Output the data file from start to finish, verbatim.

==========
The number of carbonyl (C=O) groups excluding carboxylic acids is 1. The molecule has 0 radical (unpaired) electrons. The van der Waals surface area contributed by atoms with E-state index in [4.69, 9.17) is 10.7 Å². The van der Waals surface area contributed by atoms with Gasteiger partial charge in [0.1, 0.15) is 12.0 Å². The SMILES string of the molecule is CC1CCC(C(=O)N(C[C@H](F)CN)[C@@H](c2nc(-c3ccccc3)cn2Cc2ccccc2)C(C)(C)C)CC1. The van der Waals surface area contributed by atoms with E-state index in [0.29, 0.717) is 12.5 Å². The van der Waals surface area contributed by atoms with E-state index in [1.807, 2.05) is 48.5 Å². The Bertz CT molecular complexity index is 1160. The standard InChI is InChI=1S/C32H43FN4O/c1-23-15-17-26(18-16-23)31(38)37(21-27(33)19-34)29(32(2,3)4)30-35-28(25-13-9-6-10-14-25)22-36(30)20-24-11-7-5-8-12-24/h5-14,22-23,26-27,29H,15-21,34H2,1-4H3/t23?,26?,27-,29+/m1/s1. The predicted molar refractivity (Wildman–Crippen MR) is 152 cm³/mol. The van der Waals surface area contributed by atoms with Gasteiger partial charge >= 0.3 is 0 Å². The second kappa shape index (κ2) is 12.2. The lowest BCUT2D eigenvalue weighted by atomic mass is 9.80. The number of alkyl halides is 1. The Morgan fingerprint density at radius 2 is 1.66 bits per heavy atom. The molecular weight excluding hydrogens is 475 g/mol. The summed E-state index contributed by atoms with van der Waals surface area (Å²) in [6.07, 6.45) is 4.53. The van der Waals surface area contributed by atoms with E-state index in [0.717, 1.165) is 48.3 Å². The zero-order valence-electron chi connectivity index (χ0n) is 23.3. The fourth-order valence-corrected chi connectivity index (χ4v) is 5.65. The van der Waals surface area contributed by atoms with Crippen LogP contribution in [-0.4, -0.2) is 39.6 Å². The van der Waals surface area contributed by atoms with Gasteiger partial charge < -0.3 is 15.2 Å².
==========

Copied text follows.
The number of carbonyl (C=O) groups excluding carboxylic acids is 1. The molecule has 0 radical (unpaired) electrons. The van der Waals surface area contributed by atoms with E-state index in [4.69, 9.17) is 10.7 Å². The van der Waals surface area contributed by atoms with Gasteiger partial charge in [0.1, 0.15) is 12.0 Å². The SMILES string of the molecule is CC1CCC(C(=O)N(C[C@H](F)CN)[C@@H](c2nc(-c3ccccc3)cn2Cc2ccccc2)C(C)(C)C)CC1. The van der Waals surface area contributed by atoms with E-state index in [0.29, 0.717) is 12.5 Å². The van der Waals surface area contributed by atoms with E-state index in [1.807, 2.05) is 48.5 Å². The Bertz CT molecular complexity index is 1160. The standard InChI is InChI=1S/C32H43FN4O/c1-23-15-17-26(18-16-23)31(38)37(21-27(33)19-34)29(32(2,3)4)30-35-28(25-13-9-6-10-14-25)22-36(30)20-24-11-7-5-8-12-24/h5-14,22-23,26-27,29H,15-21,34H2,1-4H3/t23?,26?,27-,29+/m1/s1. The predicted molar refractivity (Wildman–Crippen MR) is 152 cm³/mol. The van der Waals surface area contributed by atoms with Gasteiger partial charge >= 0.3 is 0 Å². The second kappa shape index (κ2) is 12.2. The lowest BCUT2D eigenvalue weighted by atomic mass is 9.80. The number of alkyl halides is 1. The Morgan fingerprint density at radius 2 is 1.66 bits per heavy atom. The molecular weight excluding hydrogens is 475 g/mol. The summed E-state index contributed by atoms with van der Waals surface area (Å²) in [6.07, 6.45) is 4.53. The van der Waals surface area contributed by atoms with E-state index in [0.717, 1.165) is 48.3 Å². The zero-order valence-electron chi connectivity index (χ0n) is 23.3. The fourth-order valence-corrected chi connectivity index (χ4v) is 5.65. The van der Waals surface area contributed by atoms with Crippen LogP contribution in [-0.4, -0.2) is 39.6 Å². The van der Waals surface area contributed by atoms with Gasteiger partial charge < -0.3 is 15.2 Å².